It's hard to argue with carrot cake: sweet and spiced, with that smooth signature cream-cheese frosting providing the perfect counterpoint to the textured cake. And yet. There are two problems with most carrot cakes, say veteran cookbook authors Bruce Weinstein and Mark Scarbrough. First, they can be dull because they're often made with tasteless oils; second, they can be one-dimensional, relying too much on the carrots for flavor.

In their new book, All-Time Favorite Sheet Cakes & Slab Pies, Weinstein and Scarbrough, who've written 30 books together, present a recipe that solves for both. Their remedies are unusual, to be sure—but they work. For the first issue (the tasteless oil), they use a combination of butter and oil in the batter. Specifically, a stick of unsalted butter, which adds rich flavor, along with 2/3 cup of canola or vegetable oil. To fix the second shortcoming, Weinstein and Scarbrough really go outside the box: They add parsnips to the carrots. The root vegetable brings a surprisingly earthy finish, all the better to match up with the supercreamy frosting.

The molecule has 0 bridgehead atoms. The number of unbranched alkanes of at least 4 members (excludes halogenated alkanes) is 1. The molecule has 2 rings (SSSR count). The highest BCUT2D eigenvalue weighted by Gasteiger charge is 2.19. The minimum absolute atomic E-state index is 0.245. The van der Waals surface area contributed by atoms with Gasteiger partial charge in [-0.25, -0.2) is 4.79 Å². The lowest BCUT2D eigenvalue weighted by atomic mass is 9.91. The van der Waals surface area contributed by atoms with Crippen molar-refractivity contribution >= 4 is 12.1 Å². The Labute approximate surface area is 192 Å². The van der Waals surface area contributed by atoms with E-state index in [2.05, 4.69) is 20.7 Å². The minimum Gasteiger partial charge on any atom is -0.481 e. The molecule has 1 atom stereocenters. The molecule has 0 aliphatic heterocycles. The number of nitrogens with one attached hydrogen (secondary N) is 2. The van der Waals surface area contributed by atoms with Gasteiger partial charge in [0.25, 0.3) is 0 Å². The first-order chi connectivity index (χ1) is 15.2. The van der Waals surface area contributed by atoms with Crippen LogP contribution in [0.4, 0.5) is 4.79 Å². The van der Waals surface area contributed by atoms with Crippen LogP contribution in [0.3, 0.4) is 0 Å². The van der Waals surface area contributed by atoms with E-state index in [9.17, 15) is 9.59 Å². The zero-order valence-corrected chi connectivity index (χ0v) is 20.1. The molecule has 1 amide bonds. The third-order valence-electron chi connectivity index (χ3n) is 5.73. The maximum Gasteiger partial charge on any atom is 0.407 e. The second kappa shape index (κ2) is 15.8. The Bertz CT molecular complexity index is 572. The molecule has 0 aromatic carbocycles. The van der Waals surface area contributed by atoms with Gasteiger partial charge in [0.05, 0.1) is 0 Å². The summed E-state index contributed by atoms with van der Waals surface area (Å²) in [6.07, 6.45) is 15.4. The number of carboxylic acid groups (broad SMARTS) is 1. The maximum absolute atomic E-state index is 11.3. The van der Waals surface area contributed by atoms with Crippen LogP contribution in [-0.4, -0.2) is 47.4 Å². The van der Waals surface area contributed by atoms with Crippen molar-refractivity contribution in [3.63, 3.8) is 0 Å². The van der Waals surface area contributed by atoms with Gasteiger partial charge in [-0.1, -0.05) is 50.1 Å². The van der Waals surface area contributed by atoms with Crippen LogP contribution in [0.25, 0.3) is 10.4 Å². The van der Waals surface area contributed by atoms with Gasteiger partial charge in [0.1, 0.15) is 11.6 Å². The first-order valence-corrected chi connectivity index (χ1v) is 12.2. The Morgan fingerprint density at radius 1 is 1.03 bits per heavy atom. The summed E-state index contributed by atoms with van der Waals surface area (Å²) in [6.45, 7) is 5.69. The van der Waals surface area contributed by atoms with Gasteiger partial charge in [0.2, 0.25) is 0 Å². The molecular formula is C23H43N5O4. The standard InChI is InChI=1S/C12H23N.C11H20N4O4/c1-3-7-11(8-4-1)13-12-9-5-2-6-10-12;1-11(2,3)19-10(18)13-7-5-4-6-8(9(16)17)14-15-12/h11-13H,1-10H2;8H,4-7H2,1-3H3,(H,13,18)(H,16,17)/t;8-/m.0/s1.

And speaking of frosting, Weinstein and Scarbrough's is a dairy lover's holy grail. Their version of the buttercream mixes the usual butter, full-fat cream cheese, confectioners' sugar and vanilla with four ounces of tangy goat cheese and a quarter-cup of sour cream, plus a small amount of light brown sugar. So it's sweet, but with a deeper, more substantial flavor thanks to the slightly tart goat cheese and the rich-tasting brown sugar.

There's even more to love about this recipe: It calls for baking the batter in a 13- x 13-inch lipped sheet pan (also known as a half sheet pan), which means the baked cake is not very tall—so, it's easy to get a good amount of frosting with every bite without having to create layers. Plus, it makes between 16 and 24 servings. Put this delicious cake out at your next party and get ready: You'll be asked for the recipe.

Get the recipe: Carrot Cake with Goat-Cheese Buttercream


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